Silence is a powerful tool.
A line in “Neither Wolf nor Dog” goes like this: “Be silent until they get nervous, then they will start talking. They will keep talking, and if you stay silent, they will say too much. Then you will be able to see into their hearts and know what they really mean.”
This idea permeates throughout the film. Men are judged based off of what is both said and left unsaid.
“Neither Wolf nor Dog,” adapted from a book by the same name, follows the adventures of a writer named Kent Nerburn, who is renowned for a compilation of stories from a group of Native American children.
In light of this publication, a Lakota elder named Dan contacts Nerburn and enlists him to arrange what he has learned over his many years living on the Pine Ridge Reservation in South Dakota. The story follows Nerburn, Dan, and Dan’s good friend, Delvin, as they travel throughout the land and learn to understand each other’s cultures.
The film centers around several important themes. First, it stresses hearing other people’s stories before making assumptions about their words and actions. Additionally, it depicts what it looks like to truly care for your neighbor as if they were family and to sincerely mean what you say. Finally, it paints, in stark contrast, the business of contemporary American culture and the relaxed culture of traditional Native Americans.
In a subtle way, color is significant in this movie. Throughout the film, the colors of the movie emphasize the outdoors. There are no bright colors.
However, the film is filled with earthy, dusty, brown tones. In my mind, this emphasizes the value of nature, of Mother Earth in Native American culture.
Unlike many of its contemporaries, this film’s plot seems to unravel slowly. A lot of time is spent with the characters pondering and traveling at an unhurried pace.
While some viewers may struggle to enjoy this slower paced movie, I think the slow plot emphasizes a significant theme in this movie: the importance of living in the present.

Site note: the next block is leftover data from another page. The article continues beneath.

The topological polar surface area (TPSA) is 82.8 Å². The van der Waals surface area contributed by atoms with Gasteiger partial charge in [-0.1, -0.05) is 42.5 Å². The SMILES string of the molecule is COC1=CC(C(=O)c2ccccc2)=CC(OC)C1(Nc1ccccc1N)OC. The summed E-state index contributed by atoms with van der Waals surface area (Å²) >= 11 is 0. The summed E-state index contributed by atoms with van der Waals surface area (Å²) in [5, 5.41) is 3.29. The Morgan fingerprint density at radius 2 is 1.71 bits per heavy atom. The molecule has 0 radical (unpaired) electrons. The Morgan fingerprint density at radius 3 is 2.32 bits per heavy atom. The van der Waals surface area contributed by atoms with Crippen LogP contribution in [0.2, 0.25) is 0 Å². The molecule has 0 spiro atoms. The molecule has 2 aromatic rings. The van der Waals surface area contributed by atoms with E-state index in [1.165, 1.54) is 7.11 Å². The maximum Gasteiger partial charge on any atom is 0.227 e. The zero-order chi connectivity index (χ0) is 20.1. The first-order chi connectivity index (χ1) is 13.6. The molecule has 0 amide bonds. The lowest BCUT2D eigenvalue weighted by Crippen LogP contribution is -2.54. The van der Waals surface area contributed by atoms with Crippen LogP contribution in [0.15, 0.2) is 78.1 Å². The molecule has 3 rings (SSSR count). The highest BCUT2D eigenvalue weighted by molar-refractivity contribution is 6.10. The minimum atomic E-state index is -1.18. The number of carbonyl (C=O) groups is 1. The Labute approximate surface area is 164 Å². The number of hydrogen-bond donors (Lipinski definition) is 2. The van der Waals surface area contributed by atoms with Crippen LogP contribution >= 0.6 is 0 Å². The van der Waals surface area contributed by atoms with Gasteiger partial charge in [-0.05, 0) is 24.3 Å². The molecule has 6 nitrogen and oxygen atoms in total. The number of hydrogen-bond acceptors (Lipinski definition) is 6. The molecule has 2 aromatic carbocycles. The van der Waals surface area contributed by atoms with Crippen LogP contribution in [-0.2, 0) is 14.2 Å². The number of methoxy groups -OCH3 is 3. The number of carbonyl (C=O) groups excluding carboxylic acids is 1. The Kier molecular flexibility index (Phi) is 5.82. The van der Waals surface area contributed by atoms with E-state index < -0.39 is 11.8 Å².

In addition to a slower plot, this movie also contains a lack of music. In the dialogue and in the music (or lack thereof), the idea of silence is hammered into the viewers minds. In fact, to emphasize this idea, there is little music throughout the film.
A majority of what fills the audience’s ears is the song of wild grasshoppers, wind and pelting rain. Soft music is only played in moments of transition where a piano gently paints a melody or drums beat out a purposeful rhythm.
This story depicts the process of setting aside preconceived notions and learning how to understand another culture. At the beginning of the film, Nerburn makes many assumptions about why his newfound Native American friends speak and act in the way they do.
However, as the story progresses, he soon realizes how foolish his assumptions are because he knows little about this people’s history, culture and traditions. In turn, he learns to have an open mind and to strive to learn about what is new to him.
Ultimately, “Neither Wolf nor Dog” challenges all viewers to analyze their own beliefs and prejudices and to seek to understand the beauty and complexities of other cultures. It challenges viewers to view the world through a well-rounded lens and to have a curious approach.
Finally, it challenges the audience to embrace silence and to understand the weight of words. As it’s said, with silence, “then you will be able to see into their hearts and know what they really mean.”
4 out of 5 stars.